For instance: themed snacks.

GOTfoodIn this incarnation of a classic station, I just went with more mature foods. Red velvet cupcakes were labeled, “Red Wedding Cupcakes,” lemon cookies were labeled, “Sanza’s Favorite Cookies,” and those mini-pastries were called, “Joffrey’s Humble Pies.” (Because it’s a pie that kills him. Get it? I’m awesome.) Sparkling red grape juice was also served.

On the edge of table where you enter the programming area, I laid out a sheet of names that I got from a GOT name generator.

GOTnamesOn two iPads, I brought up a website for a “Which House are You?” quiz.

Finally, I had a long list of quotes from the books and the show that could be used for guessing which character said it.

I was really looking forward to just geeking out over some simple activities and snacks, but, sadly, no one came. It happens a lot with adult programs at my branch, so I wasn’t shocked and I chose activities that wouldn’t take much time to prepare because of this possibility.

I hope someone may be able to use the ideas.

Bring on the Young Folks

I’m a millennial and I struggle with the knowledge that others my age don’t visit physical libraries very often. Obviously I’m biased, but I think libraries have a lot to offer my peers in terms of acting as a community center, connecting them to professional development opportunities, and broadening their horizons with programs on new topics. I have another motive for wanting to see more of my peers in libraries, though. I’ve moved five times in the last five years, and the more I get to know other young professionals, the more I realize this isn’t at all uncommon for people just beginning their careers and adult lives. With twentysomethings living increasingly nomadic lives, it’s so hard for many of us to make friends.

And that selfish reason is probably one that most of us can relate to. For any adult working full time, nailing down a place where you can bump into like-minded people is no easy task.

So, yes. Bring on the young people at my library.

In trying to accomplish this, I’ve experimented with a few different methods. First, I tried just throwing out a topic I thought most of my peers could get behind. I tried a Trivia Night and a Game of Thrones party (the latter I can write about later). No dice. From these failed programs, I learned that I am seriously hindered by my inability to post to social media about programs. (A policy story that I won’t get into.)

But then I got a great opportunity when the county manager put together a young professionals group. Seeing this as my shot at the big leagues, I stepped up and immediately offered to host a book club on behalf of the library.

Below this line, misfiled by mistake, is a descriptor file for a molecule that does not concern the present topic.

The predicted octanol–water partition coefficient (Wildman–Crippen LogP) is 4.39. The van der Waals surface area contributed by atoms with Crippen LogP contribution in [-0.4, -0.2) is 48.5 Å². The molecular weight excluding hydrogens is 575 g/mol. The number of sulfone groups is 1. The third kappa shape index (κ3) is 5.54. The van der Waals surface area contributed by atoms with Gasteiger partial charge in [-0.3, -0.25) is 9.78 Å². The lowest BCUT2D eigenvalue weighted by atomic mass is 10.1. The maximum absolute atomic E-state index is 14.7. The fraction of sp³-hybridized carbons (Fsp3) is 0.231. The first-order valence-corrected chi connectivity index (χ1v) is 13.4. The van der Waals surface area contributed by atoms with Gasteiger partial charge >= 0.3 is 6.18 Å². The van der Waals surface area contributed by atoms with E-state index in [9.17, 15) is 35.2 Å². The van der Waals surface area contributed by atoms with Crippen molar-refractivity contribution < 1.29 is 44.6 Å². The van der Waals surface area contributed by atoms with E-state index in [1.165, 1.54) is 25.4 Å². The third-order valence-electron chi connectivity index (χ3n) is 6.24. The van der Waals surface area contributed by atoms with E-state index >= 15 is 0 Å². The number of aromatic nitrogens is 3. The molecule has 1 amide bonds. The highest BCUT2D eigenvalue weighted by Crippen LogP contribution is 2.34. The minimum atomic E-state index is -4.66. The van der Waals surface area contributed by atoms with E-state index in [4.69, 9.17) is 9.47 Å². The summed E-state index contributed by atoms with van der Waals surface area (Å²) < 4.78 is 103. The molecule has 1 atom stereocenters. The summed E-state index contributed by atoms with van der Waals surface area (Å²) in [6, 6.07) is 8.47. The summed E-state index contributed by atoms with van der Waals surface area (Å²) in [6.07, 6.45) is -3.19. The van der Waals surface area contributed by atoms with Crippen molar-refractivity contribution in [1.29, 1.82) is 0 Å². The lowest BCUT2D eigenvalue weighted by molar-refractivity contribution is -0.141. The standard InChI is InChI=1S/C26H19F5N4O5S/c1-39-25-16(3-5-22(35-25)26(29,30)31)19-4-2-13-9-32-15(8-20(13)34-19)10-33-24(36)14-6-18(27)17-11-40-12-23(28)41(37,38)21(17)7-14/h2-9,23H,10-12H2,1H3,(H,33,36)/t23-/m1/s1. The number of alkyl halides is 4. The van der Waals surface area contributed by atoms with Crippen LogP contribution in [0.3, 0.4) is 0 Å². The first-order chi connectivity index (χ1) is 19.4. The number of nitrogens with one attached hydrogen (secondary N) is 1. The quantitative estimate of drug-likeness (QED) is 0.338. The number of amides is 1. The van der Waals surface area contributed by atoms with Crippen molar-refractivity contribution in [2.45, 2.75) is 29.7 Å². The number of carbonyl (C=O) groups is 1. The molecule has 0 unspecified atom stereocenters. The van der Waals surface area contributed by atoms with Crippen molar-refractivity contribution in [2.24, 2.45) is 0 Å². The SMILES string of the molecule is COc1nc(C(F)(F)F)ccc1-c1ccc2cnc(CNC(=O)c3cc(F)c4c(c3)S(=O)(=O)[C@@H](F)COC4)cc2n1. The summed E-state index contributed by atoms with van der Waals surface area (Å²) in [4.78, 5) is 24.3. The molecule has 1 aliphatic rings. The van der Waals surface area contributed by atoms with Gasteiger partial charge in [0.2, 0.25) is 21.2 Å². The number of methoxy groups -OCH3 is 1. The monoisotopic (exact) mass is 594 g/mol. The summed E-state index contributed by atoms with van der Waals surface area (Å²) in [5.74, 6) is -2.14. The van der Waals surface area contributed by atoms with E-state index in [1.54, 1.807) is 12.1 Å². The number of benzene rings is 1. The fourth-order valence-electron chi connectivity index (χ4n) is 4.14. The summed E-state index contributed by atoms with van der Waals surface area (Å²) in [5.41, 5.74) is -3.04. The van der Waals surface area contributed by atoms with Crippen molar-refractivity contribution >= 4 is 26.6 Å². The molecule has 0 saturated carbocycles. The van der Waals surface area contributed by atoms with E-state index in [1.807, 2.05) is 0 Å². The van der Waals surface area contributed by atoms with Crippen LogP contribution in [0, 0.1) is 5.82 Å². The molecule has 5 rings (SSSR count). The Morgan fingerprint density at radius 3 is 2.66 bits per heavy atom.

please gifThe coordinator said, “whoa, now. Let’s meet everyone first and talk it over.” So I used some of my excessive comp time to go to a Happy Hour where we could all meet each other for the first time. Honestly, I thought I was going to have to butter people up to get them interested in a book club, but I was so joyfully surprised to find that they all loved books. And not just any books. INTELLECTUAL NONFICTION.

World, did you know that intellectual nonfiction is my jam?!

So the cosmos granted me a wish and we picked a book that same night. I also offered to host a mixer for another night where we could play a version of speed dating that I call Flash Friending. (Leave me a comment if you want some details about how to do this.) Men rolled their eyes, but the ladies in the group liked the idea.

To date, I’ve hosted the mixer and will be hosting the book club next week. And you know what? Guys liked Flash Friending, too. *reciprocal eye roll* The group is growing slowly and we have an increasing number of book choices on our list for future book clubs. Others are starting to offer hangout sessions, too.

I haven’t had any luck offering to host these programs inside the library, but my director is gracious and allows me to count programs done in restaurants as outreach as long as I’m not drinking. I’m hoping that one day I can get some of them into the library since my branch is particularly swanky and probably not what they were imagining. (It’s a renovated factory building and we’re on the top floor, overlooking the railroad tracks and new city park.)

So I guess the take home message is, if you want more millennials in the library, starting with a young professionals group isn’t such a bad idea.